Side stretches: Stand up straight, with your feet hip-width apart. Put your right hand on your right hip, and lift your left arm straight up, with the palm facing right. Keeping your legs centered, lean to the right and “reach” over with your left arm, stretching your left side. Repeat 3-5 times on each side.

 

8. Ramp up the cardio

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Do aerobic exercises which get your heart pumping, burn calories quickly and facilitate fat loss all over the body, including your belly. You can’t “spot-burn” belly fat, but it’s usually the first to burn off when you exercise, regardless of body shape or size.

  • Time your miles. Track your progress by timing how long it takes to run a mile. As cardiovascular stamina improves, you’ll notice the time going down.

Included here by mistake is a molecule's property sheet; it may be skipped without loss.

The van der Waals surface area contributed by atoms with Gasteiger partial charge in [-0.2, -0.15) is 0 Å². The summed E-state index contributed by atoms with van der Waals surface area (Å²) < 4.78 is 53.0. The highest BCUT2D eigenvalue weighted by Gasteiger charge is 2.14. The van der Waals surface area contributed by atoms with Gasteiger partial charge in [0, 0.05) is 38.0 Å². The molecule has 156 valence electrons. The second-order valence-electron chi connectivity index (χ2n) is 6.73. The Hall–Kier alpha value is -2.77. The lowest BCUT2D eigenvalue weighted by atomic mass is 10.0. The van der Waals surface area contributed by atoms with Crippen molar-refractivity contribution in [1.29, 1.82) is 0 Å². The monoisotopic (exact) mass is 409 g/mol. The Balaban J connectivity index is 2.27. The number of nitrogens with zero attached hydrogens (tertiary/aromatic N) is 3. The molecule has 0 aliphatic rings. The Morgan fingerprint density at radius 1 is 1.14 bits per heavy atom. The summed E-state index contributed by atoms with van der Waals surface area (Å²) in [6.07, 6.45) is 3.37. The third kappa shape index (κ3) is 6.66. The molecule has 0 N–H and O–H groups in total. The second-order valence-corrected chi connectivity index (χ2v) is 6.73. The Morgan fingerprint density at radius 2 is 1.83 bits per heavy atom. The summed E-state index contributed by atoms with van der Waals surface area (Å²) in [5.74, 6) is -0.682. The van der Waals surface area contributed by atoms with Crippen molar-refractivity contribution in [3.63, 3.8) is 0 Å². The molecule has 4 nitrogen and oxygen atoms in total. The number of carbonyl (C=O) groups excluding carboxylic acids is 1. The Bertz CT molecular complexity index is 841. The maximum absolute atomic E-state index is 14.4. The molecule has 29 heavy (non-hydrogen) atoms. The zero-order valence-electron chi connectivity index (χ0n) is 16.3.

• Correct shin splints. If you get painful shin splints (pain along the front of your shins when you run), you may be over-pronating (landing with most of your weight on the outer side of your foot). There are shoes designed specifically to help alleviate this.
  • Don’t overdo it. Start with three cardio workouts a week. Pushing yourself hard every day doesn’t allow your body enough time to recover and build up muscle, and could lead to injury.

 

9. Add resistance training

A 2006 study published in the International Journal of Sport Nutrition and Exercise Metabolism suggests that combining cardiovascular (aerobic) exercise with resistance training is more effective than cardiovascular training alone in getting rid of abdominal fat. You can do resistance training with free weights, exercise machines or resistance bands and it may also be useful to train from unstable positions due to increased muscle activity.